Billy Joe White


Several years ago when tattoo artist Billy Joe White created tattoo cover ups on a family of women who were former white supremacists, he likely didn’t think his skill in that arena would change the direction of his career.

However, after the August 2017 “Unite the Right” rally in Charlottesville, Va., where a white nationalist from Ohio drove a car into a crowd of protesters, killing one and injuring others, White decided to use his skill set to combat racism he saw on television and in his own town.

The owner of Red Rose Tattoo studio in Zanesville was initially going to offer free cover ups of hate-speech and racist-image tattoos to the first 10 people to contact him, but those 10 spots filled so quickly, White decided to continue offering the transformative service at no charge. A typical tattoo cover up can cost between $300 and $1000, depending on how large the tattoo is and how well it was inked originally.

Through social media, he invited people with tattoos of swastikas, drawings of hooded KKK members and other negative images to “bring me your mistakes.”

“I saw how powerful it was for these people. How do you tell people ‘no’?” he asked. “We all have that past, or that moment that maybe we regret, and we wish we could do something about it now, to move on from those mistakes. Redemption is real.”

For his contributions toward literally removing hate, White was recognized with a cultural awareness award from the Ohio Dr. Martin Luther King Jr. Holiday Commission at the 35th annual Ohio Dr. Martin Luther King Jr. Commemorative Celebration Jan. 16. Ohio Gov. Mike DeWine participated in the celebration at Trinity Episcopal Church in Columbus to honor six Ohio residents and one organization for their efforts to advance nonviolent social change.

White called the recognition “very overwhelming.”

“We wanted to break down barriers and stereotypes that are difficult to work through,” White, 35, said. “It’s a cause we believe strongly in.”

According to White, many of those clients didn’t realize how the hate-filled tattoos affected them emotionally until they were gone.

“They let it all out,” he said. “It’s been pretty amazing to see what people have been through: gang-related symbols, victims of trafficking.”

Since White’s studio began offering free cover ups, he and his staff have covered about 100 tattoos. There is currently a waiting list, and the studio is vetting future cover up clients.

White’s work is the focus of a 2018 documentary short film by Cy Dodson, “Beneath the Ink.” The film received a 2019 Emmy nomination for Outstanding Short Documentary and qualified for a 2019 Academy Award for Short Documentary. When White spoke to the Columbus Jewish News Jan. 29, he had just landed in Utah to attend the Sundance Film Festival in Park City for a screening of the documentary.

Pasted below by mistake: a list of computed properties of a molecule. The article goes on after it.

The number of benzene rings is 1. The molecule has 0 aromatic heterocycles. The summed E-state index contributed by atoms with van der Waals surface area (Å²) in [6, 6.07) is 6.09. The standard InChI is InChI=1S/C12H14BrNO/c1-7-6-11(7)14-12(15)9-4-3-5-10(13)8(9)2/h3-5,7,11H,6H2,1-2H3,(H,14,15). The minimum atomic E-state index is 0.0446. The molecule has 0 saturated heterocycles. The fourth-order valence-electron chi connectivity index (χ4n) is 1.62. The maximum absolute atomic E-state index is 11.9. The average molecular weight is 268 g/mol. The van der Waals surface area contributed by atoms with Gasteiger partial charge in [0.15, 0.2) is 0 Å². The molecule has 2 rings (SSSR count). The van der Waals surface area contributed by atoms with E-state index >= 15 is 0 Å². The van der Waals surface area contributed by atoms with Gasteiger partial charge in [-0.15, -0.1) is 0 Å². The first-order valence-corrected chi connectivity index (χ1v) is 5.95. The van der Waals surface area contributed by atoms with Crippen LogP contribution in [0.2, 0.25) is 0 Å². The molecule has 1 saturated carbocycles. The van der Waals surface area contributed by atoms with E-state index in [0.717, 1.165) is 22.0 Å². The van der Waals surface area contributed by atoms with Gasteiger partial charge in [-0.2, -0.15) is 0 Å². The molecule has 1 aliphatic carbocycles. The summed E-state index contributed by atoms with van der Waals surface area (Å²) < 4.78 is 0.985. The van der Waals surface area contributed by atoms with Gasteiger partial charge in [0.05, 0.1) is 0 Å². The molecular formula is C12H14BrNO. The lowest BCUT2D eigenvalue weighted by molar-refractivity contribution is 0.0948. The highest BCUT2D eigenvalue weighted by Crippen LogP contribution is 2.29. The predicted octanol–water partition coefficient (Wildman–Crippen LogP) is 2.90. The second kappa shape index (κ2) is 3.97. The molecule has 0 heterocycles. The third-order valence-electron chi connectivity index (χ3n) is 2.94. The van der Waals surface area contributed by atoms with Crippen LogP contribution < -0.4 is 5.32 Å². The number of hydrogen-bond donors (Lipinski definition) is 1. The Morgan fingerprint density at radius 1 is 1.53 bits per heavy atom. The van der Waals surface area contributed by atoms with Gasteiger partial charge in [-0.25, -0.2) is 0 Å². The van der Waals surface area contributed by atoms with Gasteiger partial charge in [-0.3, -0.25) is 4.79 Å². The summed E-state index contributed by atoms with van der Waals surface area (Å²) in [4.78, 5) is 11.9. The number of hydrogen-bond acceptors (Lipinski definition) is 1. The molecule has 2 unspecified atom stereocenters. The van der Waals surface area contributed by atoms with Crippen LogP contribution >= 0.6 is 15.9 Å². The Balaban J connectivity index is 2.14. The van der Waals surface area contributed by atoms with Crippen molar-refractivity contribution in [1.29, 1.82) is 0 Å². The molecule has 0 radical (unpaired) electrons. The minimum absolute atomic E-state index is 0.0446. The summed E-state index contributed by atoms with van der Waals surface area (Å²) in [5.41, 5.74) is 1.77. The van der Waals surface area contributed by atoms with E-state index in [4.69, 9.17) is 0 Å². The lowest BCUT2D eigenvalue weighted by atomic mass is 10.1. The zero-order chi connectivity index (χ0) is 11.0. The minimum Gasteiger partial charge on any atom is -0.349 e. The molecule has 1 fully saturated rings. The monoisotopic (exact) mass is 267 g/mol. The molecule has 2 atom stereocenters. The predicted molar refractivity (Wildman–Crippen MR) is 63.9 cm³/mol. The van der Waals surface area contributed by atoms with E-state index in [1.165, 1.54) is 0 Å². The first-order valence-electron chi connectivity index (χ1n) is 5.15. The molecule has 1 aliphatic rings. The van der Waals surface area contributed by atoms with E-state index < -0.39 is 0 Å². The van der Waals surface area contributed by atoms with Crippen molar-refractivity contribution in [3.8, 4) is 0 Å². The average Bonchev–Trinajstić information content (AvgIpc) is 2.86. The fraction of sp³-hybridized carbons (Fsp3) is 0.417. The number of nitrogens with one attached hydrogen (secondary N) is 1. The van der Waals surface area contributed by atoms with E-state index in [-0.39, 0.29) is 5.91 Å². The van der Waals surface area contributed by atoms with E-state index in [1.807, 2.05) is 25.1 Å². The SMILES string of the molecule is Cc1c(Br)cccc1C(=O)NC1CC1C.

Since the release of “Beneath the Ink,” White said he has talked about his studio’s mission with people in the Jewish community and attended a film festival in Pittsburgh not long after the October 2018 Tree of Life Congregation shooting. The documentary has been screened at 20 Jewish film festivals around the world, including one of the largest festivals in Atlanta.

In his nomination for the Ohio cultural awareness award, White was praised for “calling on his community to understand their faults and let them ‘erase the hate’ and move into a more understanding, loving future,” according to a news release.

“Like Dr. Martin Luther King Jr., White understands that choosing kindness, forgiveness and light can help heal the broken connections that lead to hate,” the release stated.

Since the Columbus award ceremony, White has been approached by several newspapers and television stations to share his story.

“I just want to use it as a springboard to continue the mission of Dr. King and a lot of people that also have fought the injustices that we still face,” he said.

White wasn’t raised in a religious home but, as an adult, he said he tries to use human principles that come from multiple religions.

“That’s been my guiding force. I just want to be good to humans, and I think that’s the will of any, and probably all gods,” he said. “Just to treat each other well, and be loving and caring to each other.”

White is also working on a global initiative to share the idea with other tattoo artists worldwide, so they also can make a difference with their art. He said his fiancee, two daughters and son are his catalyst for this project.

“I didn’t want them to think their dad was just a guy who made tattoos on people,” he said. “I want them to know I did something that was important.”

To view “Beneath the Ink,” visit

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